|My mobile office every six weeks|
I realize that for most people getting an IV isn't a routine part of life. Having lab work done regularly, invasive tests, CT scans...most people don't have these on a regular basis. I've had so many CT scans that my doctor won't order them anymore because of the large amount of radiation I've been exposed to. This is my normal.
A few years ago I wrote one of my favorite blogs ever that running makes me feel normal. For the miles that I'm running I feel like everybody else. My legs hurt like every other runner's. I love being in that zone where I don't feel sick. I feel strong. When I shattered my half marathon PR a few weeks ago I felt so strong. What I didn't blog about was how I was sick the rest of the day. Long runs have started to really wreak havoc on my stomach. For the rest of the day (sometimes for a few days) after a long run everything makes me sick. This makes marathon training very challenging. The actual act of running makes me feel normal. The aftermath makes me feel like a Crohn's patient. It's a tough dichotomy, but not running is not an option.
There are certain things I can't eat, but that's the case with lots of people. And when I say "can't" eat I mean I know it will make me sick and sometimes I eat it anyway consequences be damned. That generally doesn't go well (sort of like the apple I ate this morning...that's gonna leave a mark.)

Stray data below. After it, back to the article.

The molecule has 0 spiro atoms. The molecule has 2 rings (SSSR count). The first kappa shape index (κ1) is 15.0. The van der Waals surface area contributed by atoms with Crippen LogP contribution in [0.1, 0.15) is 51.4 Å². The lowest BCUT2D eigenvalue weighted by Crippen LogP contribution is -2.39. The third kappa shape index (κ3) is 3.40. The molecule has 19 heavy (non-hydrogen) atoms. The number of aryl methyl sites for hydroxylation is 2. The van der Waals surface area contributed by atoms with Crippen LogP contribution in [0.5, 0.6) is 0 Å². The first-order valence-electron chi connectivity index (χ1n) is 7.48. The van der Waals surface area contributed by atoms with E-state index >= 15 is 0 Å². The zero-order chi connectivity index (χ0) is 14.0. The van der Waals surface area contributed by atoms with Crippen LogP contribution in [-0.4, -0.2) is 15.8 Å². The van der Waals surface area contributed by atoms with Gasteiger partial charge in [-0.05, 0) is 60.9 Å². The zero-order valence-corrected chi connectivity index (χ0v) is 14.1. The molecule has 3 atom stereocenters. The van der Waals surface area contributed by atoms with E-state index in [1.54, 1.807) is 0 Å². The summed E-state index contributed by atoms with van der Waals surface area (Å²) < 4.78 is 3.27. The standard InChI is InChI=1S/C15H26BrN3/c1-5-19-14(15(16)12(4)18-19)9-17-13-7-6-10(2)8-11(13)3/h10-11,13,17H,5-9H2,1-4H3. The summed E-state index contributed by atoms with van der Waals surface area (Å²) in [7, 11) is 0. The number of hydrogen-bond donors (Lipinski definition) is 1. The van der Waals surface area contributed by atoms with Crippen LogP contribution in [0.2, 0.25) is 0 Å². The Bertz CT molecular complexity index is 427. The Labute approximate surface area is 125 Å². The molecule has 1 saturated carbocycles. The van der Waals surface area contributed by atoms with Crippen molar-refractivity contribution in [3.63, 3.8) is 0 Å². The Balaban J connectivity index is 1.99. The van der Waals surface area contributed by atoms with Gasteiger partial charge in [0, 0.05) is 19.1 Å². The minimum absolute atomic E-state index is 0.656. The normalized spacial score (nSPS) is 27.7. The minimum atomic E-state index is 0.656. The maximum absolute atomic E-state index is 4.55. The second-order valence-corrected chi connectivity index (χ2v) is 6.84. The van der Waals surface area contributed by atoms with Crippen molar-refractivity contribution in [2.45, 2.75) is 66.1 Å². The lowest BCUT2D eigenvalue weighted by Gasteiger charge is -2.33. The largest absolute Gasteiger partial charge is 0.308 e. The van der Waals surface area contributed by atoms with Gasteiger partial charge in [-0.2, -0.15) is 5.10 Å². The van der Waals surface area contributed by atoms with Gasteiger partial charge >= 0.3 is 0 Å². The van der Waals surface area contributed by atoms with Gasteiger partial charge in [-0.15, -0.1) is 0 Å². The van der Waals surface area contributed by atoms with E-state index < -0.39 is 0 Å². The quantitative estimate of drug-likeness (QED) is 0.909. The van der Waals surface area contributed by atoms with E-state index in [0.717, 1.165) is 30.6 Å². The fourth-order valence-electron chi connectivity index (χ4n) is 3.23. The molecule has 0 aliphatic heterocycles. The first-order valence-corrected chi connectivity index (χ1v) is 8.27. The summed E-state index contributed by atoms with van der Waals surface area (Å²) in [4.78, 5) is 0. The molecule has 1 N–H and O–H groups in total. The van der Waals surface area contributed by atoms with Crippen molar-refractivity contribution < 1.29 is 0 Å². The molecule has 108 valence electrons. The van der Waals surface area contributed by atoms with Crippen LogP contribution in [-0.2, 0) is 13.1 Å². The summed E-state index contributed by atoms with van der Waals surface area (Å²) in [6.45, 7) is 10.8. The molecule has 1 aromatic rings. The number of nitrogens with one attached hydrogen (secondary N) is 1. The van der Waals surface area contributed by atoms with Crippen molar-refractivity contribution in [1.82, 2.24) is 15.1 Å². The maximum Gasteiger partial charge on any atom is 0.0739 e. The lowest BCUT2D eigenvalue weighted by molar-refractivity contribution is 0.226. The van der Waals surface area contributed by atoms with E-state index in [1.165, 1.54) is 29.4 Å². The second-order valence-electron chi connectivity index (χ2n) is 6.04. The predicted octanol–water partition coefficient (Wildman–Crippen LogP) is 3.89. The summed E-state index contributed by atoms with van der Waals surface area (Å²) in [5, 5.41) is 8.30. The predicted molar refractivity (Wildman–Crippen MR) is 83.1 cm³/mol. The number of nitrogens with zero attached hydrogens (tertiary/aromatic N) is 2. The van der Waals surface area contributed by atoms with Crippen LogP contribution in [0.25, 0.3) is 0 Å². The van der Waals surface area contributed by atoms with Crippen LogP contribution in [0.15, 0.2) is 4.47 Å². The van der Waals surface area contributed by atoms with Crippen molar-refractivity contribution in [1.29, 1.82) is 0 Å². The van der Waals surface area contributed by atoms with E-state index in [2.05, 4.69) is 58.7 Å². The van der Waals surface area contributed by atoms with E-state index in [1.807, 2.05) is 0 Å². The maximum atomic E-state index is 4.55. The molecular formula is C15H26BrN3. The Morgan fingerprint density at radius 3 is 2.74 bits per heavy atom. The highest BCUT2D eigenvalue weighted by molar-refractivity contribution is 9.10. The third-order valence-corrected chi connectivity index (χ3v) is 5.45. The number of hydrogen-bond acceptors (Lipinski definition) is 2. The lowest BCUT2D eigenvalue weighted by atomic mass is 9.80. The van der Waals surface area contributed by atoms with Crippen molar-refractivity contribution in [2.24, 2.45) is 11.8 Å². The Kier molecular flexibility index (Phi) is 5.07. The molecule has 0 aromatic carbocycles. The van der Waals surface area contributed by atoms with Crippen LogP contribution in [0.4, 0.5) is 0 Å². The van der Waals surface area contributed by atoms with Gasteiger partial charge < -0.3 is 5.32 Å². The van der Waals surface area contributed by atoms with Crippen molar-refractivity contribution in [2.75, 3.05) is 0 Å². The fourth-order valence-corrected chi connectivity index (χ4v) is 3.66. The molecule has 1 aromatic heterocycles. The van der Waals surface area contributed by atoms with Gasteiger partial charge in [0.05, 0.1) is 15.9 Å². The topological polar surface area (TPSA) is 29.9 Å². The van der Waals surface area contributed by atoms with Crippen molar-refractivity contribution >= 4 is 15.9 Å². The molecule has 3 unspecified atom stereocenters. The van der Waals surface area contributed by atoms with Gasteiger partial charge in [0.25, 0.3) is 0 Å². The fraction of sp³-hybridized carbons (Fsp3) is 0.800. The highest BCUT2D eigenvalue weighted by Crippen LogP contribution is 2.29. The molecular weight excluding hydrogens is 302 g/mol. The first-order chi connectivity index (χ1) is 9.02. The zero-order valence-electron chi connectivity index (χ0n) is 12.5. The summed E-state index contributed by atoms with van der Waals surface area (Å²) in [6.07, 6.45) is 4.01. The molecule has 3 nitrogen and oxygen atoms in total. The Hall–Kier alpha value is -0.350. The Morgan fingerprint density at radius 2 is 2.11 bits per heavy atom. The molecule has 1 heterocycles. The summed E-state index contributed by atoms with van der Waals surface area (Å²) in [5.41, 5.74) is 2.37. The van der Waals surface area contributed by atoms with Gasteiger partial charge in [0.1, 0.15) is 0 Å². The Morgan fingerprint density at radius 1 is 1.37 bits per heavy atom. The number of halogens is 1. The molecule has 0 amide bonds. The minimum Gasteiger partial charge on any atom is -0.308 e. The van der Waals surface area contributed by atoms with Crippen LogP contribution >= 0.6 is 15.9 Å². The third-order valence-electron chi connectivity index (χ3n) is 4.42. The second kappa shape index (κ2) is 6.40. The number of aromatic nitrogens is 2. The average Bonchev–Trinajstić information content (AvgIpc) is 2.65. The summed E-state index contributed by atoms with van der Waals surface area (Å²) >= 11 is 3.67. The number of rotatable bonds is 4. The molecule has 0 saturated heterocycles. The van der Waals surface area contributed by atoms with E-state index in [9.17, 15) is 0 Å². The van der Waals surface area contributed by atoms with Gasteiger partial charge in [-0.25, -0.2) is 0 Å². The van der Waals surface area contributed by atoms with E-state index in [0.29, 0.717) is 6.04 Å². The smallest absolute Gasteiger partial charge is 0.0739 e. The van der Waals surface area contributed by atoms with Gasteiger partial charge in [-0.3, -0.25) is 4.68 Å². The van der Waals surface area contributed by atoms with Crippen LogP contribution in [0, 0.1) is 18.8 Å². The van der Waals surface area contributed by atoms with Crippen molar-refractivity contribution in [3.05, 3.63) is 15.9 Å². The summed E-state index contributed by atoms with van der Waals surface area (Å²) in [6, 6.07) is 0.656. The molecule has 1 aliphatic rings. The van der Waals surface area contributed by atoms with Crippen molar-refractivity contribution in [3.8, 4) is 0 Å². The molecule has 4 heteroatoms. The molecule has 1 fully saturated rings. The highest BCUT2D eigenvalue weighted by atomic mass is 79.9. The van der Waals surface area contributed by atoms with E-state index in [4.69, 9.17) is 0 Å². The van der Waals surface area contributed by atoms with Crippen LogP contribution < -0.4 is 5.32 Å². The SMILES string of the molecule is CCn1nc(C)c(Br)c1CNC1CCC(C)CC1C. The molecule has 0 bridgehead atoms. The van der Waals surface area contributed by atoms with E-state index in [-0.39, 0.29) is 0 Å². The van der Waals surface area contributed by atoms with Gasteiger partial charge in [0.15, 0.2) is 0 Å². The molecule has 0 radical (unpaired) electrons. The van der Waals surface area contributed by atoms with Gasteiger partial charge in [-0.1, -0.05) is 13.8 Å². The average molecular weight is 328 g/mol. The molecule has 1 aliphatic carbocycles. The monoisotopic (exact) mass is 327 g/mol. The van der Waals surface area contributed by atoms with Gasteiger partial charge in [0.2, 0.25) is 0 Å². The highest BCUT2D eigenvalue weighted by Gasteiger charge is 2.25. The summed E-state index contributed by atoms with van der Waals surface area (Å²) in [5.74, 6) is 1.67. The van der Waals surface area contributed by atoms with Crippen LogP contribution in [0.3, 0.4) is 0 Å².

My life feels normal, and every now and then I realize Crohn's has given me a skewed view of normalcy. I know last summer's hospital stay was not normal, and it probably wasn't normal to go back to work right away. It's not normal to push myself constantly because I don't ever want my illness to be an excuse. I refuse to let Crohn's be in charge (although I realize how naive that statement really is).
Normal is boring. If I didn't have Crohn's I wouldn't appreciate my life in the same way. I wouldn't appreciate how hard I have to work to push through the bad days. I wouldn't appreciate the easy days. Whatever it is that makes you abnormal welcome it. Celebrate it. It is part of what makes you fabulous.